Whether or not one agrees with Gingrich on the merits of this argument, this is the kind of attack he needs to use. It’s not nasty or personal, and it fits with his overall theme and the desires of the conservative base. Had he kept that kind of discipline against Romney, Santorum may never have gotten this surge in the first place.


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txmomof6 on February 11, 2012 at 6:12 PM

You failed to get the context within I mentioned Bauer? It was to explain I never supported Bush 43. I always found him a socialist who would talk a lot about God and he confirmed my expectations. Obviously, Bauer talked even more about God – but he isn’t an economic populist. I don’t care about endorsements.

joana on February 11, 2012 at 7:10 PM

But the non-religious freaks who couldn’t care about small government and conservative principles are ok, lol.

Maybe to you, but not to me. Every economic populist should be purged of the GOP – including the religious freaks.


And you have the nerve to imply that Santorum is pro-union, lol.
Thank you for removing all doubt as to how clueless you truly are.

xblade on February 11, 2012 at 6:52 PM

Are you really going to claim Santorum isn’t pro-union? I tore apart the silly states-rights excuse and now we have come to this?

Voted against National Right to Work Act
Voted against Real of Davis-Bacon Prevailing union wages
Voted for Alexis Herman to be Secretary of Labor
Voted for mandatory Federal child care funding
Voted for Trade Adjustment Assistance.
Voted for Job Corps funding
Voted twice in support of Fedex Unionization
Voted against allowing a waiver of Davis-Bacon in emergency situations.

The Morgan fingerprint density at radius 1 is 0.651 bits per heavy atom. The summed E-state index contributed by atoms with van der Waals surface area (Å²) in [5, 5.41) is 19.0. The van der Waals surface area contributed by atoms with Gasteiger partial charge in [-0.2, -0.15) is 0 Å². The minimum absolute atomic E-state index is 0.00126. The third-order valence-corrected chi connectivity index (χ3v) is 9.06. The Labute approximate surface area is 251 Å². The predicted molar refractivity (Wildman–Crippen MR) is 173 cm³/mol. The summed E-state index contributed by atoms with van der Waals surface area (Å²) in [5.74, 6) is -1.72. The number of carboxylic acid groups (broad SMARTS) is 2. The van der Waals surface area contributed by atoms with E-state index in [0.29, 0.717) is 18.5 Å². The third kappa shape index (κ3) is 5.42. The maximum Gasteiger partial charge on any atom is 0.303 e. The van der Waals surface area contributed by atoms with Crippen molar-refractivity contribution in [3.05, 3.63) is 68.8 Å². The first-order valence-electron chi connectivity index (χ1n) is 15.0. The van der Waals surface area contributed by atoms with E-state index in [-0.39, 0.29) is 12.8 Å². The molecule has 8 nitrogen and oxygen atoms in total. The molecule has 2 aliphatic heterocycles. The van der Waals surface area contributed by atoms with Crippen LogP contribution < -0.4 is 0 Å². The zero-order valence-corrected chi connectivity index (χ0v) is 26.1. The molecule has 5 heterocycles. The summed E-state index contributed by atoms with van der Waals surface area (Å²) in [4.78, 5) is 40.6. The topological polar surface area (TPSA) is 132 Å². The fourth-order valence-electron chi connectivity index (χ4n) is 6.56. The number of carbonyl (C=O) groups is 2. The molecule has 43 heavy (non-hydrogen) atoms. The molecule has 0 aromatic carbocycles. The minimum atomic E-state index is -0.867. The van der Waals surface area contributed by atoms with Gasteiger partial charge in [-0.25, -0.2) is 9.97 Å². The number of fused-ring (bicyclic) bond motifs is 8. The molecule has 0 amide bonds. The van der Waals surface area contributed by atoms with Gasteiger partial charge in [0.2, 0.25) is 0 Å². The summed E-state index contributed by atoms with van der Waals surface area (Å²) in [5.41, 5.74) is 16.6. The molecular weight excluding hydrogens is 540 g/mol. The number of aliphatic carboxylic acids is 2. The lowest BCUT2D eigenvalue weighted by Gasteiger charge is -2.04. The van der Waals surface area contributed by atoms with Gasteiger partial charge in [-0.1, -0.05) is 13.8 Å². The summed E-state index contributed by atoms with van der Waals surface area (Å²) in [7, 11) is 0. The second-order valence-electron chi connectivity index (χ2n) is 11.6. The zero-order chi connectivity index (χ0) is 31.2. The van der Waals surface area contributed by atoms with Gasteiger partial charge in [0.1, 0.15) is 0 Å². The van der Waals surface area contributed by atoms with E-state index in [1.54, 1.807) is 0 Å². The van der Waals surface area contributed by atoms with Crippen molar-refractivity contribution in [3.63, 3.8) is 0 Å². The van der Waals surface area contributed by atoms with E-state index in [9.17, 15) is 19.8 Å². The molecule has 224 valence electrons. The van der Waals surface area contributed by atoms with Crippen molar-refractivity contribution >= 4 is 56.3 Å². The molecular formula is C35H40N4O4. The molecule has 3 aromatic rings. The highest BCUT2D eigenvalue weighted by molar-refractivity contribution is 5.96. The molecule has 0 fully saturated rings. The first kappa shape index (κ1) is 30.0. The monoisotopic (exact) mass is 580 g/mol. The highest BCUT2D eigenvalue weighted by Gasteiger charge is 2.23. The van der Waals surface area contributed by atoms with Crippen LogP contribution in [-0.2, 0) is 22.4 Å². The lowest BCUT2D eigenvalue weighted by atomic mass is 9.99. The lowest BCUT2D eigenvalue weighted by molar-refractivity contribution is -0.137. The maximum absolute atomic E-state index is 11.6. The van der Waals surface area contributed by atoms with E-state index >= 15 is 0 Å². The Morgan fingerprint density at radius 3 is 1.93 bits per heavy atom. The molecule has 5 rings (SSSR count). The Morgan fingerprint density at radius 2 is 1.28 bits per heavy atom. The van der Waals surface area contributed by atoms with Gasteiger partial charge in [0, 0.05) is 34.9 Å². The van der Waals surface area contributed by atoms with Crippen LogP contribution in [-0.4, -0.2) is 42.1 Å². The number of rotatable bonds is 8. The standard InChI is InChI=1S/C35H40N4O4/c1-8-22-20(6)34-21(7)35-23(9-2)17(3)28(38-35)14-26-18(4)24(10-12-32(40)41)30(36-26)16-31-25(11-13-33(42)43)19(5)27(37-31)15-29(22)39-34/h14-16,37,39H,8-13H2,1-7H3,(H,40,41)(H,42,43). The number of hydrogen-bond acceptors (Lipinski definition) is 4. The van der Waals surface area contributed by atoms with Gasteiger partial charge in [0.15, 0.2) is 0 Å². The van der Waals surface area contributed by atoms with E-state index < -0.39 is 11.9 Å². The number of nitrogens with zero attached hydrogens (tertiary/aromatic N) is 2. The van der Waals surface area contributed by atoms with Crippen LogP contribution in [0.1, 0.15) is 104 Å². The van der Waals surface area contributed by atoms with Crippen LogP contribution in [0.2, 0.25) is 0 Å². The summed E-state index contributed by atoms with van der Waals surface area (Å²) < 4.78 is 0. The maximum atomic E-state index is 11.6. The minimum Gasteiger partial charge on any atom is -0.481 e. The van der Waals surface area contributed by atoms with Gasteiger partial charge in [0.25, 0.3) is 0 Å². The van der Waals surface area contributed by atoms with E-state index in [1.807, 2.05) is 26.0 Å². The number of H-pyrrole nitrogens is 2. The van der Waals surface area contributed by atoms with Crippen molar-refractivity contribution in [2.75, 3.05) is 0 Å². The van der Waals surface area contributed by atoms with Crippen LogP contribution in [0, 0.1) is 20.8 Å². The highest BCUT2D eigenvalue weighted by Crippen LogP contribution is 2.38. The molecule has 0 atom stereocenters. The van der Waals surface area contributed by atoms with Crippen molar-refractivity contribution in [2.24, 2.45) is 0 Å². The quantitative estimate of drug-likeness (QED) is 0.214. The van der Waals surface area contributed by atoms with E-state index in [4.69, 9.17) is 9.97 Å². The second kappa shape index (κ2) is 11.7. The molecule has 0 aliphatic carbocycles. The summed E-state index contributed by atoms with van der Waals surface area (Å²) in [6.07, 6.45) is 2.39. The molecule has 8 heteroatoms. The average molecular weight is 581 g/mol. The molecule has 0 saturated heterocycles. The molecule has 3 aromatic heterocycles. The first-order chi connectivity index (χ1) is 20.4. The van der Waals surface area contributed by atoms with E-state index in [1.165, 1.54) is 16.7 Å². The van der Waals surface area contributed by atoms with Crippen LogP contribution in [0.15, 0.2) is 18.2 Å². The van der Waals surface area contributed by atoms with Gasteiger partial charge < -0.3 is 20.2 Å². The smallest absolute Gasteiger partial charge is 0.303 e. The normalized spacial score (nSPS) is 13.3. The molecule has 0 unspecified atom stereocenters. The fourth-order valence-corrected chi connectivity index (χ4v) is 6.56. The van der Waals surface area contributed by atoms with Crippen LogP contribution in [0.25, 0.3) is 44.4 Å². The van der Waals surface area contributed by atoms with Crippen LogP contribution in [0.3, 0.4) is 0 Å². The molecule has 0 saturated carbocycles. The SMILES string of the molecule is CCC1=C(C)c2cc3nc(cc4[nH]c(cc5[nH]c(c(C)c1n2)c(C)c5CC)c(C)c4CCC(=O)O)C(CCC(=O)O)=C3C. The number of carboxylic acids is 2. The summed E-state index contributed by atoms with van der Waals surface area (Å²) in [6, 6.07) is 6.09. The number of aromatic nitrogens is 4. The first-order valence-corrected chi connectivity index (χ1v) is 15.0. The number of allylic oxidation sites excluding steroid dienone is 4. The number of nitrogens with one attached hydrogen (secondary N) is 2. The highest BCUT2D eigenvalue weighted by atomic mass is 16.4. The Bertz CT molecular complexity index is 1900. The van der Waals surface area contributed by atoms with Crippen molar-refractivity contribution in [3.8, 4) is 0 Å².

Voted for minimum wage increases six times here here here here here and here
Voted to require a union representative on an IRS oversight board.
Voted to exempt IRS union representative from criminal ethics laws.

Implying Santorum is pro-union? He was one of the most ardent union stooges in DC for years. Heck, I remember conservatives talking about primarying Santorum because of his pro-union stances.

In fact, had Santorum been re-elected in 2006, I bet he’d be the primary target of Tea Party and DeMint’s PAC this cycle in a primary, like Lisa Murkowski was two years ago.

joana on February 11, 2012 at 7:17 PM

He was one of the most ardent union stooges in DC for years. Heck, I remember conservatives talking about primarying Santorum because of his pro-union stances.

joana on February 11, 2012 at 7:17 PM

Wow! More magical memories from joana! Please, please do point out the link! Or else backpedal like crazy, whichever suits you.

In the meantime, we get that you think Santorum is pro-union. We got it the first 27 times you and mountainman posted it. Now, how about anything else?

Like Romney’s horrible judicial picks.
Romney’s redoubled support of healthcare mandates.
Romney’s support of cap and trade.

I ask again, why should the Republicans select the one candidate who negates the strongest argument against Obama – Obamacare – and also is on record supporting (and implementing!) the worst economy-killing concept the planet has ever known, carbon taxes.

I mean, even if he beats Obama, he still wants to implement Obama’s scary view of the future. Why is this a good idea?

AJsDaddie on February 11, 2012 at 7:52 PM